I have an issue about accommodation

The Equal Status Acts 2000-2015 (ESA) makes it unlawful to discriminate in the disposal of premises and the provision of accommodation on any of the nine grounds.

This includes for example, rented accommodation, public housing and accommodation, including for example, halting sites and accommodation provided by voluntary housing associations. It also includes the sale of property and other premises.

In addition, providers of accommodation services are prohibited for discriminating against someone on the ‘housing assistance ground’, i.e. on the grounds that they are in receipt of –

  • rent supplement
  • housing assistance payments
  • other social welfare payments.

For example, advertisements cannot include terms like “rent supplement not accepted” or “professionals only”.  If you see a discriminatory advertisement you can tell us on this form.This form of discrimination is covered by the housing assistance ground.

Discrimination on the housing assistance ground, or on any of the nine grounds, may also take the form of landlords or letting agents –

  • refusing to let you look at the property
  • refusing to rent the property to you
  • including discriminatory terms or conditions in leases or other tenancy agreements, whether written down or spoken
  • refusing to renew your lease or other tenancy agreement
  • end your lease or other tenancy agreement
  • withdrawing services related to property, or making it very hard for you to get these services.

It is not discrimination for a landlord or other person to refuse to let you rent a property if you cannot afford the market rent.  If you think the landlord is being unfair in setting or reviewing rent, or you have a dispute with your landlord, you can contact the Residential Tenancies Board.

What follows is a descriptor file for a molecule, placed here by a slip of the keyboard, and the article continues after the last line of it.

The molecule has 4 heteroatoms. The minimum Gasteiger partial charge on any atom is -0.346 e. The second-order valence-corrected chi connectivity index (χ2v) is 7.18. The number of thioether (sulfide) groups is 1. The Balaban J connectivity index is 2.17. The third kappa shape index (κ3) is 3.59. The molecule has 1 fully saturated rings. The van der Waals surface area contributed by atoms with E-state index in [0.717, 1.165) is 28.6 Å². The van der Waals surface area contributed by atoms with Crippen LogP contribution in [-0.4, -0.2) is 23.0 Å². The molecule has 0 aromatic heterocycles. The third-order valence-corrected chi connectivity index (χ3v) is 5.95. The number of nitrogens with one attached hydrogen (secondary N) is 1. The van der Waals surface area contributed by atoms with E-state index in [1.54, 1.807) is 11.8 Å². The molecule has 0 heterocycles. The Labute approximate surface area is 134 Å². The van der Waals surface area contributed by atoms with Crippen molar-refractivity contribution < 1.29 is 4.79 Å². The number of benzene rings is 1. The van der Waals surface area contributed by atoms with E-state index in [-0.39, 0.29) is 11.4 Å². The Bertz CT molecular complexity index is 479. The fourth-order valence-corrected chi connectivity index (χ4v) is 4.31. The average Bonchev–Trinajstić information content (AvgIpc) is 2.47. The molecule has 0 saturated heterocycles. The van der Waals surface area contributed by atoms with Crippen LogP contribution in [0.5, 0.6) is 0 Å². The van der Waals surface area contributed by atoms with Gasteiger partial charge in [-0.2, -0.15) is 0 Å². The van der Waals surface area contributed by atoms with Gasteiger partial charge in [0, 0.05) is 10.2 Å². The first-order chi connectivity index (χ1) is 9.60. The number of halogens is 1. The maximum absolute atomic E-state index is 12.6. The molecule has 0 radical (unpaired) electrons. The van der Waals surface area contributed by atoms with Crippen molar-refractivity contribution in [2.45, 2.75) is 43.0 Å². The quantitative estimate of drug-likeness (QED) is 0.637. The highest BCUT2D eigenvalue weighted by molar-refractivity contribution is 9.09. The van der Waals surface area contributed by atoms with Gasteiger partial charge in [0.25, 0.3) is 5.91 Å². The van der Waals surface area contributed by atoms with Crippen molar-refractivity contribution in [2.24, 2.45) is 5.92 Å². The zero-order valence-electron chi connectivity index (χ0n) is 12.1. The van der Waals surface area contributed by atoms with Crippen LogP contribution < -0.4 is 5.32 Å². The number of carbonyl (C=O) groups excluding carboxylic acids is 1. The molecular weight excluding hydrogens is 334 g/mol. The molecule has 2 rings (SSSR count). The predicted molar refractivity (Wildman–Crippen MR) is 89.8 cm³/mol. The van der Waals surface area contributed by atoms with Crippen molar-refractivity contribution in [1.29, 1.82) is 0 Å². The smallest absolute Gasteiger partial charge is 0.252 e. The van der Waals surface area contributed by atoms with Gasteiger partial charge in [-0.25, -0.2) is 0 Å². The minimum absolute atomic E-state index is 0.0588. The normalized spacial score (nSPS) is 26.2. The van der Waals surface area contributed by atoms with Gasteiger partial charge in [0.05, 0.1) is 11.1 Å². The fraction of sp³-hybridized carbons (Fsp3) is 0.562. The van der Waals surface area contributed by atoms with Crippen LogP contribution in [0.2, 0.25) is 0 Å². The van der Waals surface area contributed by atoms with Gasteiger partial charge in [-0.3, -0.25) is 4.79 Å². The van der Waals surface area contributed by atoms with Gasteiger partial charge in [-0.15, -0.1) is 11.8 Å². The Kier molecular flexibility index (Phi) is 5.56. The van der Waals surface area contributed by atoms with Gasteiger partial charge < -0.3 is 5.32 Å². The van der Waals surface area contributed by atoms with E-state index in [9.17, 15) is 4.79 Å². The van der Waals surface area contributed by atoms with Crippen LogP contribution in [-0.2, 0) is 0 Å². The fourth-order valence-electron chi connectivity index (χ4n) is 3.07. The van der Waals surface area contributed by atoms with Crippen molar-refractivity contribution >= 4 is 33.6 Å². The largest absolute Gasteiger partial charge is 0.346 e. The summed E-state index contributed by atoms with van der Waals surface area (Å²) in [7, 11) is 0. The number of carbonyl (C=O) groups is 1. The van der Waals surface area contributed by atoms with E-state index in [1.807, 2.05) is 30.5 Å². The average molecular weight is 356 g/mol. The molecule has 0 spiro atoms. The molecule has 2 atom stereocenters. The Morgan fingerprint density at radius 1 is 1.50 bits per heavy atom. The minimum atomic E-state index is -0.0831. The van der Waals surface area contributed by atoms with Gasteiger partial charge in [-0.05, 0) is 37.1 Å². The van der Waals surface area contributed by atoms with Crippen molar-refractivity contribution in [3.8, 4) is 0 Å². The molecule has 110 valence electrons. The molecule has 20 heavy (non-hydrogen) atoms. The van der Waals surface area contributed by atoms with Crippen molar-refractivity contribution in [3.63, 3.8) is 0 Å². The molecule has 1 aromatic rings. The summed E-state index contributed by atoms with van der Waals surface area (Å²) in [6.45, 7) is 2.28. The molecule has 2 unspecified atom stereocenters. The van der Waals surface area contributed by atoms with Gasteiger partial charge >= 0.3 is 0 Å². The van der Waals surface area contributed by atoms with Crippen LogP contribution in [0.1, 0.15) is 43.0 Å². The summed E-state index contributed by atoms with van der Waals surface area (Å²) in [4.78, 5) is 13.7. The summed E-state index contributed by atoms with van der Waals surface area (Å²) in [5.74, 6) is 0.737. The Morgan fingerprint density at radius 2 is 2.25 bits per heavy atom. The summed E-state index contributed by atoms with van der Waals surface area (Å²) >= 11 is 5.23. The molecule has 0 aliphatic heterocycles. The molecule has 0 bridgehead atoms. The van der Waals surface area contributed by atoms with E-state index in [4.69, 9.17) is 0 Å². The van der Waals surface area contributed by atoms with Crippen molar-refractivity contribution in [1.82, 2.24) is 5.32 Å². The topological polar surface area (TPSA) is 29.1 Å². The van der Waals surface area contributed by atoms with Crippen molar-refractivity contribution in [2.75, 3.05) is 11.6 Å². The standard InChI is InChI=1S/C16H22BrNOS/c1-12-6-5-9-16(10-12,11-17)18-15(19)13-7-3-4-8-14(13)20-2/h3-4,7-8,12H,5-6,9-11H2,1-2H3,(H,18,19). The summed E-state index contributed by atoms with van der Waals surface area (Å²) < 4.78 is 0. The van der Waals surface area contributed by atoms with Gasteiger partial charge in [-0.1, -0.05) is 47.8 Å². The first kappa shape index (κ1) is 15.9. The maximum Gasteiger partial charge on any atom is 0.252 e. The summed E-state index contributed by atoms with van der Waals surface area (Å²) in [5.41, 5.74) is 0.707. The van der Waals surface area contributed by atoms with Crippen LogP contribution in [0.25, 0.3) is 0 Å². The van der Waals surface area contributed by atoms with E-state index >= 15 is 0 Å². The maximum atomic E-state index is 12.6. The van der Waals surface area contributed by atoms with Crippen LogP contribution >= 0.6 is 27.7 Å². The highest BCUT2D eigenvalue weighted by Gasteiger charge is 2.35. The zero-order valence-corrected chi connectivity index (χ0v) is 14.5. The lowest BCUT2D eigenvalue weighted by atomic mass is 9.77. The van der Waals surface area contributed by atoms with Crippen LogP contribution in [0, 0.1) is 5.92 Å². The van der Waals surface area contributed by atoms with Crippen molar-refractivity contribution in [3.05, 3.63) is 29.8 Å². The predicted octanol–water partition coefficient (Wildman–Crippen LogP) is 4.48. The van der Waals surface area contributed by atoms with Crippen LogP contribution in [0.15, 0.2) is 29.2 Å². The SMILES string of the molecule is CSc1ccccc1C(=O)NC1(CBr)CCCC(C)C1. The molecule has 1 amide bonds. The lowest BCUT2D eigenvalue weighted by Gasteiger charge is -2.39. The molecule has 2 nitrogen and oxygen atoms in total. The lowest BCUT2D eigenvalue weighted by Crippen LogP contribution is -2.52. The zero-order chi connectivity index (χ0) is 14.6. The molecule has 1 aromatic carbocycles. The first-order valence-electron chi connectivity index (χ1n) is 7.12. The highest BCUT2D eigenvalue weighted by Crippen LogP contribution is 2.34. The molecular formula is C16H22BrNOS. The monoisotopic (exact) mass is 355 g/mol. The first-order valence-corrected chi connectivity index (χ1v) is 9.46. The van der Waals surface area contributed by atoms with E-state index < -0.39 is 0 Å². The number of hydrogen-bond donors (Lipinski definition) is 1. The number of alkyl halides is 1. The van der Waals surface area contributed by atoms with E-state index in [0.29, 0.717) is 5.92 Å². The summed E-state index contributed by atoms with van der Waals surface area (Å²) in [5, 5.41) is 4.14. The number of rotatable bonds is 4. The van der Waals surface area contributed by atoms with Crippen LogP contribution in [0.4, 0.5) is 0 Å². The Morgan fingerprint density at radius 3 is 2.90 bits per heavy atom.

However, there are some situations in which the ESA allow people to be treated differently in accommodation services.

These are called exemptions.  Some of these exemptions apply to all the main grounds covered by the ESA, while others are more specific.

All grounds:

Anyone can be treated differently in relation to:

  • A person’s home: If the accommodation is in a private home, the lodger is not covered by the ESA. For example, if the home-owner found that having a lodger was disrupting their family life, they could ask the lodger to leave.
  • Accommodation for a particular kind of person: For example, the law allows some accommodation to be reserved for particular people, such as older people or homeless people.
  • Wills and gifts: The person making the will or gift can choose who benefits.

Other exemptions:

  • Gender in relation to shared accommodation: This applies where privacy is an issue. For example, it is not against the law to have a dormitory just for women in a youth hostel.
  • Housing authorities can treat people differently in relation to:
    • family size
    • family status
    • civil status
    • disability
    • age
    • membership of the Traveller community.

In addition, while providers of accommodation services are prohibited from discriminating on the grounds that a person is in receipt of rent supplement, housing assistance, or social welfare payments (‘the housing assistance ground’), the person providing accommodation can require that the rent supplement is paid directly to them.

Do you think that you have been discriminated against, or are being discriminated against in relation to accommodation?